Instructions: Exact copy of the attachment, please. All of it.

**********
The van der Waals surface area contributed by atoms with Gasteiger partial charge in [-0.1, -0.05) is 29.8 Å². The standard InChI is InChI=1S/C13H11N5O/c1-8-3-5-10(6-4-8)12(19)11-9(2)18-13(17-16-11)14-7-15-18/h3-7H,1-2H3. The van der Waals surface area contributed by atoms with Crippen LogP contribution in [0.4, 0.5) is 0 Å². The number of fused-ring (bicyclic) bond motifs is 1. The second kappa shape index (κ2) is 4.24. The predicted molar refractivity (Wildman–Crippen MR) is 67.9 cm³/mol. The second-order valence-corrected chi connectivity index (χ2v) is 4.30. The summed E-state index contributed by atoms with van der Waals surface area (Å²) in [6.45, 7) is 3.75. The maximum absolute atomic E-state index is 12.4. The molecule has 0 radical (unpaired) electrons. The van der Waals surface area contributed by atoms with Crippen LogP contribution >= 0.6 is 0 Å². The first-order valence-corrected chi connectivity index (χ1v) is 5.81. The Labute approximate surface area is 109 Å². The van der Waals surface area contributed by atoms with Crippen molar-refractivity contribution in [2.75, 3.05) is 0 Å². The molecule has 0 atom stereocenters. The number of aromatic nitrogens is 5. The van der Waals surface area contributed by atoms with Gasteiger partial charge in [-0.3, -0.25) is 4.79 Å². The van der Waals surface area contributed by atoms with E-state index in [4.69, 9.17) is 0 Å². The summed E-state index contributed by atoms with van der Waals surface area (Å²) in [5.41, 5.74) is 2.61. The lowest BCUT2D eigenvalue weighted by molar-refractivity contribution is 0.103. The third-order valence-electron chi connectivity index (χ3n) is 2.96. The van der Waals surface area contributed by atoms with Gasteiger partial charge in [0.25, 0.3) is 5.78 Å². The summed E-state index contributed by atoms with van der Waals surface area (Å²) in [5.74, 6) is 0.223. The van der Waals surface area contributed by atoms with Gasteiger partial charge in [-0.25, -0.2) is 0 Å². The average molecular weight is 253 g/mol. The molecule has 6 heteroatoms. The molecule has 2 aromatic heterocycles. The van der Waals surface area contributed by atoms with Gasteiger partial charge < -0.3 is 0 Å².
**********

The van der Waals surface area contributed by atoms with Gasteiger partial charge in [-0.1, -0.05) is 29.8 Å². The standard InChI is InChI=1S/C13H11N5O/c1-8-3-5-10(6-4-8)12(19)11-9(2)18-13(17-16-11)14-7-15-18/h3-7H,1-2H3. The van der Waals surface area contributed by atoms with Crippen LogP contribution in [0.4, 0.5) is 0 Å². The number of fused-ring (bicyclic) bond motifs is 1. The second kappa shape index (κ2) is 4.24. The predicted molar refractivity (Wildman–Crippen MR) is 67.9 cm³/mol. The second-order valence-corrected chi connectivity index (χ2v) is 4.30. The summed E-state index contributed by atoms with van der Waals surface area (Å²) in [6.45, 7) is 3.75. The maximum absolute atomic E-state index is 12.4. The molecule has 0 radical (unpaired) electrons. The van der Waals surface area contributed by atoms with Crippen LogP contribution >= 0.6 is 0 Å². The first-order valence-corrected chi connectivity index (χ1v) is 5.81. The Labute approximate surface area is 109 Å². The van der Waals surface area contributed by atoms with Crippen molar-refractivity contribution in [2.75, 3.05) is 0 Å². The molecule has 0 atom stereocenters. The number of aromatic nitrogens is 5. The van der Waals surface area contributed by atoms with Gasteiger partial charge in [-0.3, -0.25) is 4.79 Å². The van der Waals surface area contributed by atoms with E-state index in [4.69, 9.17) is 0 Å². The summed E-state index contributed by atoms with van der Waals surface area (Å²) in [5.41, 5.74) is 2.61. The lowest BCUT2D eigenvalue weighted by molar-refractivity contribution is 0.103. The third-order valence-electron chi connectivity index (χ3n) is 2.96. The van der Waals surface area contributed by atoms with Gasteiger partial charge in [0.25, 0.3) is 5.78 Å². The summed E-state index contributed by atoms with van der Waals surface area (Å²) in [5.74, 6) is 0.223. The van der Waals surface area contributed by atoms with Gasteiger partial charge in [-0.25, -0.2) is 0 Å². The average molecular weight is 253 g/mol. The molecule has 6 heteroatoms. The molecule has 2 aromatic heterocycles. The van der Waals surface area contributed by atoms with Gasteiger partial charge < -0.3 is 0 Å².